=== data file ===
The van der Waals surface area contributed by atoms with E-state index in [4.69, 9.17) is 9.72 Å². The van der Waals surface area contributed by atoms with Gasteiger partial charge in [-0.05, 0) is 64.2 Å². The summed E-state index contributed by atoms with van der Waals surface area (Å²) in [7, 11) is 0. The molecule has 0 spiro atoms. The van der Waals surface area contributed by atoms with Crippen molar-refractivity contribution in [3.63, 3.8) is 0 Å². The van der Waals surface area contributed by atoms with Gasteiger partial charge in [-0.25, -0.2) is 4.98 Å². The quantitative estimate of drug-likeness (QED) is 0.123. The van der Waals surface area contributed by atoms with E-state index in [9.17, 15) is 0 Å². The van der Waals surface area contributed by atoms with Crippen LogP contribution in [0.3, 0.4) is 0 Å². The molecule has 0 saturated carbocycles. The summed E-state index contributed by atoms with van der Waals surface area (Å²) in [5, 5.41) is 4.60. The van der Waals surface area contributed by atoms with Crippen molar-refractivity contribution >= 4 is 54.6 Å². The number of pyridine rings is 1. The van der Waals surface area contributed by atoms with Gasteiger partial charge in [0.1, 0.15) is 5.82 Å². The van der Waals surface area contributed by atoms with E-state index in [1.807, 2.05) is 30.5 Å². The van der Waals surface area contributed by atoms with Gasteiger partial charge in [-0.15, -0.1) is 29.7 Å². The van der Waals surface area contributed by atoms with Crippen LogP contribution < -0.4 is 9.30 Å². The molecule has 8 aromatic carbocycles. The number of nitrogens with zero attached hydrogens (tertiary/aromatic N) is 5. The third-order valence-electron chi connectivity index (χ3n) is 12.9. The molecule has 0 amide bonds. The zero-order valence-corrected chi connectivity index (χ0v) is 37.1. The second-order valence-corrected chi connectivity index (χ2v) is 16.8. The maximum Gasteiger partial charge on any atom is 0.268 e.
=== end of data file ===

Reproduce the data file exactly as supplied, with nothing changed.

The van der Waals surface area contributed by atoms with E-state index in [4.69, 9.17) is 9.72 Å². The van der Waals surface area contributed by atoms with Gasteiger partial charge in [-0.05, 0) is 64.2 Å². The summed E-state index contributed by atoms with van der Waals surface area (Å²) in [7, 11) is 0. The molecule has 0 spiro atoms. The van der Waals surface area contributed by atoms with Crippen molar-refractivity contribution in [3.63, 3.8) is 0 Å². The van der Waals surface area contributed by atoms with Gasteiger partial charge in [-0.25, -0.2) is 4.98 Å². The quantitative estimate of drug-likeness (QED) is 0.123. The van der Waals surface area contributed by atoms with E-state index in [9.17, 15) is 0 Å². The van der Waals surface area contributed by atoms with Crippen LogP contribution in [0.3, 0.4) is 0 Å². The molecule has 0 saturated carbocycles. The summed E-state index contributed by atoms with van der Waals surface area (Å²) in [5, 5.41) is 4.60. The van der Waals surface area contributed by atoms with Crippen molar-refractivity contribution >= 4 is 54.6 Å². The number of pyridine rings is 1. The van der Waals surface area contributed by atoms with Gasteiger partial charge in [0.1, 0.15) is 5.82 Å². The van der Waals surface area contributed by atoms with E-state index in [1.807, 2.05) is 30.5 Å². The van der Waals surface area contributed by atoms with Gasteiger partial charge in [-0.15, -0.1) is 29.7 Å². The van der Waals surface area contributed by atoms with Crippen LogP contribution < -0.4 is 9.30 Å². The molecule has 8 aromatic carbocycles. The number of nitrogens with zero attached hydrogens (tertiary/aromatic N) is 5. The third-order valence-electron chi connectivity index (χ3n) is 12.9. The molecule has 0 amide bonds. The zero-order valence-corrected chi connectivity index (χ0v) is 37.1. The second-order valence-corrected chi connectivity index (χ2v) is 16.8. The maximum Gasteiger partial charge on any atom is 0.268 e.